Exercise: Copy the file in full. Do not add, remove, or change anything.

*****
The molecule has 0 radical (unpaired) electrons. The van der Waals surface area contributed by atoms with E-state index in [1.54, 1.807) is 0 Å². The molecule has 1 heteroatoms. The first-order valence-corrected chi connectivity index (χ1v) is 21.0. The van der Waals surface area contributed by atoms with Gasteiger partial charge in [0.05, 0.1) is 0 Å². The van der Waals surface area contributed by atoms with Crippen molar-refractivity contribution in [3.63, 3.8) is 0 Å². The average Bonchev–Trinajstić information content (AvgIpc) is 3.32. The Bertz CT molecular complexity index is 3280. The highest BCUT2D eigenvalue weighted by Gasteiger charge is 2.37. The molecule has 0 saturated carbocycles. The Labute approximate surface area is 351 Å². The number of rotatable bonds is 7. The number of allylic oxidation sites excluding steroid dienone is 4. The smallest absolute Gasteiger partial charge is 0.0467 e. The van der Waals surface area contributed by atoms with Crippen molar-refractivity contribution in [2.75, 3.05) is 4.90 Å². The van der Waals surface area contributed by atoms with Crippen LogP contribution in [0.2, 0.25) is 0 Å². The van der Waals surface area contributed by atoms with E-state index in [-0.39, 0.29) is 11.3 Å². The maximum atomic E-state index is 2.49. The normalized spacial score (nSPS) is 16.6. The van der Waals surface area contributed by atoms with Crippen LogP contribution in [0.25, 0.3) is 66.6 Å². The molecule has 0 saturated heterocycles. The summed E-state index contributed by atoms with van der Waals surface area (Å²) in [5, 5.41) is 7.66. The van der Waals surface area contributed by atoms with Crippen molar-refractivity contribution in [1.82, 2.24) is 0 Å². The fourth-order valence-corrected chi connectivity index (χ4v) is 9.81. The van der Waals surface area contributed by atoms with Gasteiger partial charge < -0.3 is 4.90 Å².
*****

The molecule has 0 radical (unpaired) electrons. The van der Waals surface area contributed by atoms with E-state index in [1.54, 1.807) is 0 Å². The molecule has 1 heteroatoms. The first-order valence-corrected chi connectivity index (χ1v) is 21.0. The van der Waals surface area contributed by atoms with Gasteiger partial charge in [0.05, 0.1) is 0 Å². The van der Waals surface area contributed by atoms with Crippen molar-refractivity contribution in [3.63, 3.8) is 0 Å². The average Bonchev–Trinajstić information content (AvgIpc) is 3.32. The Bertz CT molecular complexity index is 3280. The highest BCUT2D eigenvalue weighted by Gasteiger charge is 2.37. The molecule has 0 saturated carbocycles. The Labute approximate surface area is 351 Å². The number of rotatable bonds is 7. The number of allylic oxidation sites excluding steroid dienone is 4. The smallest absolute Gasteiger partial charge is 0.0467 e. The van der Waals surface area contributed by atoms with Crippen molar-refractivity contribution in [2.75, 3.05) is 4.90 Å². The van der Waals surface area contributed by atoms with Crippen LogP contribution in [0.2, 0.25) is 0 Å². The van der Waals surface area contributed by atoms with E-state index in [-0.39, 0.29) is 11.3 Å². The maximum atomic E-state index is 2.49. The normalized spacial score (nSPS) is 16.6. The van der Waals surface area contributed by atoms with Crippen LogP contribution in [0.25, 0.3) is 66.6 Å². The molecule has 0 saturated heterocycles. The summed E-state index contributed by atoms with van der Waals surface area (Å²) in [5, 5.41) is 7.66. The van der Waals surface area contributed by atoms with Crippen molar-refractivity contribution in [1.82, 2.24) is 0 Å². The fourth-order valence-corrected chi connectivity index (χ4v) is 9.81. The van der Waals surface area contributed by atoms with Gasteiger partial charge < -0.3 is 4.90 Å².